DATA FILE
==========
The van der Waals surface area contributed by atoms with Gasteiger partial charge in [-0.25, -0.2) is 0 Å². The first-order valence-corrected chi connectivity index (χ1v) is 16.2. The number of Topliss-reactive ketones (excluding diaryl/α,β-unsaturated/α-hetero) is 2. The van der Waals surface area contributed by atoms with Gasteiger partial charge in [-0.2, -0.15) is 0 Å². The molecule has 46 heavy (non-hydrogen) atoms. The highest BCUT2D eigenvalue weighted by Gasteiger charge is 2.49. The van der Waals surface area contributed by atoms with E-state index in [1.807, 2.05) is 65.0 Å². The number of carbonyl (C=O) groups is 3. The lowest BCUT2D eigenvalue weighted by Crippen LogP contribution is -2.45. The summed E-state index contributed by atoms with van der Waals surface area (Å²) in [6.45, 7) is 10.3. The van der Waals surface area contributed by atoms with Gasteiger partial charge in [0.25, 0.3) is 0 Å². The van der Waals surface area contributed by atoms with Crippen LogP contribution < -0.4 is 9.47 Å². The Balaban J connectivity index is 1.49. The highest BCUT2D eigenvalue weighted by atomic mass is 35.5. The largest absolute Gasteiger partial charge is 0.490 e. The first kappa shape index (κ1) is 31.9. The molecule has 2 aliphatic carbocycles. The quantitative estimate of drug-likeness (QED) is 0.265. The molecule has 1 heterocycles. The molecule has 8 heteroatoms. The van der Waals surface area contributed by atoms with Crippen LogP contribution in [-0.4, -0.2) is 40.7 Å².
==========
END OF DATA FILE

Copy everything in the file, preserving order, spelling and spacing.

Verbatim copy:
The van der Waals surface area contributed by atoms with Gasteiger partial charge in [-0.25, -0.2) is 0 Å². The first-order valence-corrected chi connectivity index (χ1v) is 16.2. The number of Topliss-reactive ketones (excluding diaryl/α,β-unsaturated/α-hetero) is 2. The van der Waals surface area contributed by atoms with Gasteiger partial charge in [-0.2, -0.15) is 0 Å². The molecule has 46 heavy (non-hydrogen) atoms. The highest BCUT2D eigenvalue weighted by Gasteiger charge is 2.49. The van der Waals surface area contributed by atoms with E-state index in [1.807, 2.05) is 65.0 Å². The number of carbonyl (C=O) groups is 3. The lowest BCUT2D eigenvalue weighted by Crippen LogP contribution is -2.45. The summed E-state index contributed by atoms with van der Waals surface area (Å²) in [6.45, 7) is 10.3. The van der Waals surface area contributed by atoms with Gasteiger partial charge in [0.25, 0.3) is 0 Å². The van der Waals surface area contributed by atoms with Crippen LogP contribution < -0.4 is 9.47 Å². The Balaban J connectivity index is 1.49. The highest BCUT2D eigenvalue weighted by atomic mass is 35.5. The largest absolute Gasteiger partial charge is 0.490 e. The first kappa shape index (κ1) is 31.9. The molecule has 2 aliphatic carbocycles. The quantitative estimate of drug-likeness (QED) is 0.265. The molecule has 1 heterocycles. The molecule has 8 heteroatoms. The van der Waals surface area contributed by atoms with Crippen LogP contribution in [-0.4, -0.2) is 40.7 Å².